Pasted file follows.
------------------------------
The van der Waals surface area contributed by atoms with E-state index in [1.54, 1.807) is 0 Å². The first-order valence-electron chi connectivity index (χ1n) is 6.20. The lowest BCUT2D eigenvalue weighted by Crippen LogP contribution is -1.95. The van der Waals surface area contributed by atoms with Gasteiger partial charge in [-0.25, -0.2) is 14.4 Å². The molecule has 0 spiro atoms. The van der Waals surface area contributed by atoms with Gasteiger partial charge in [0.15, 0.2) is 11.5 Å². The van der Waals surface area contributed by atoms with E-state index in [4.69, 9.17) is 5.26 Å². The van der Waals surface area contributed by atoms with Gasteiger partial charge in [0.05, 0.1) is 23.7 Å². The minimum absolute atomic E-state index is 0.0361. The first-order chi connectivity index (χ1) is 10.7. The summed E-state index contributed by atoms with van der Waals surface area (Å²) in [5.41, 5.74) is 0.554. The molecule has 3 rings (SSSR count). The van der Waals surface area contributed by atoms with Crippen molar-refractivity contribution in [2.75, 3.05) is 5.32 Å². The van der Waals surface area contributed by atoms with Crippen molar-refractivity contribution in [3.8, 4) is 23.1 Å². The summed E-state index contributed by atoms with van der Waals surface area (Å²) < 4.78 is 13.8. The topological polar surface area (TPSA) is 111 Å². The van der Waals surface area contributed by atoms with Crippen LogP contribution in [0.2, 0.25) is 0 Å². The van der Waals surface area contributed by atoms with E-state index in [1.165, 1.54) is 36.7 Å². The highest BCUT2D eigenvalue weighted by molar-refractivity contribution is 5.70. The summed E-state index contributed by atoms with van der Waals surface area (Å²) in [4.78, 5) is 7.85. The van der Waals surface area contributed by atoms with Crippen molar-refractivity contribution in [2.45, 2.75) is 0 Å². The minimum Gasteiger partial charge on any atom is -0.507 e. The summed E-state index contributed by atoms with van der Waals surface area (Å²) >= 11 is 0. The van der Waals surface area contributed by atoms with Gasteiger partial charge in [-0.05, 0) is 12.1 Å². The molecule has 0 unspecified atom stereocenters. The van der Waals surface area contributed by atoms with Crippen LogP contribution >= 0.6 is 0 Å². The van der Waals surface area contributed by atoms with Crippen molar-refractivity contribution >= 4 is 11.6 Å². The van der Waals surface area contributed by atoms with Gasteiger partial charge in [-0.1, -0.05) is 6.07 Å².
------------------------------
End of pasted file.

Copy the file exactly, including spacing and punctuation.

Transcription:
The van der Waals surface area contributed by atoms with E-state index in [1.54, 1.807) is 0 Å². The first-order valence-electron chi connectivity index (χ1n) is 6.20. The lowest BCUT2D eigenvalue weighted by Crippen LogP contribution is -1.95. The van der Waals surface area contributed by atoms with Gasteiger partial charge in [-0.25, -0.2) is 14.4 Å². The molecule has 0 spiro atoms. The van der Waals surface area contributed by atoms with Gasteiger partial charge in [0.15, 0.2) is 11.5 Å². The van der Waals surface area contributed by atoms with E-state index in [4.69, 9.17) is 5.26 Å². The van der Waals surface area contributed by atoms with Gasteiger partial charge in [0.05, 0.1) is 23.7 Å². The minimum absolute atomic E-state index is 0.0361. The first-order chi connectivity index (χ1) is 10.7. The summed E-state index contributed by atoms with van der Waals surface area (Å²) in [5.41, 5.74) is 0.554. The molecule has 3 rings (SSSR count). The van der Waals surface area contributed by atoms with Crippen molar-refractivity contribution in [2.75, 3.05) is 5.32 Å². The van der Waals surface area contributed by atoms with Crippen molar-refractivity contribution in [3.8, 4) is 23.1 Å². The summed E-state index contributed by atoms with van der Waals surface area (Å²) < 4.78 is 13.8. The topological polar surface area (TPSA) is 111 Å². The van der Waals surface area contributed by atoms with Crippen LogP contribution in [0.2, 0.25) is 0 Å². The van der Waals surface area contributed by atoms with E-state index in [1.165, 1.54) is 36.7 Å². The highest BCUT2D eigenvalue weighted by molar-refractivity contribution is 5.70. The summed E-state index contributed by atoms with van der Waals surface area (Å²) in [4.78, 5) is 7.85. The van der Waals surface area contributed by atoms with Crippen molar-refractivity contribution in [2.45, 2.75) is 0 Å². The minimum Gasteiger partial charge on any atom is -0.507 e. The summed E-state index contributed by atoms with van der Waals surface area (Å²) >= 11 is 0. The van der Waals surface area contributed by atoms with Gasteiger partial charge in [-0.05, 0) is 12.1 Å². The molecule has 0 unspecified atom stereocenters. The van der Waals surface area contributed by atoms with Crippen LogP contribution >= 0.6 is 0 Å². The van der Waals surface area contributed by atoms with Crippen molar-refractivity contribution >= 4 is 11.6 Å². The van der Waals surface area contributed by atoms with Gasteiger partial charge in [-0.1, -0.05) is 6.07 Å².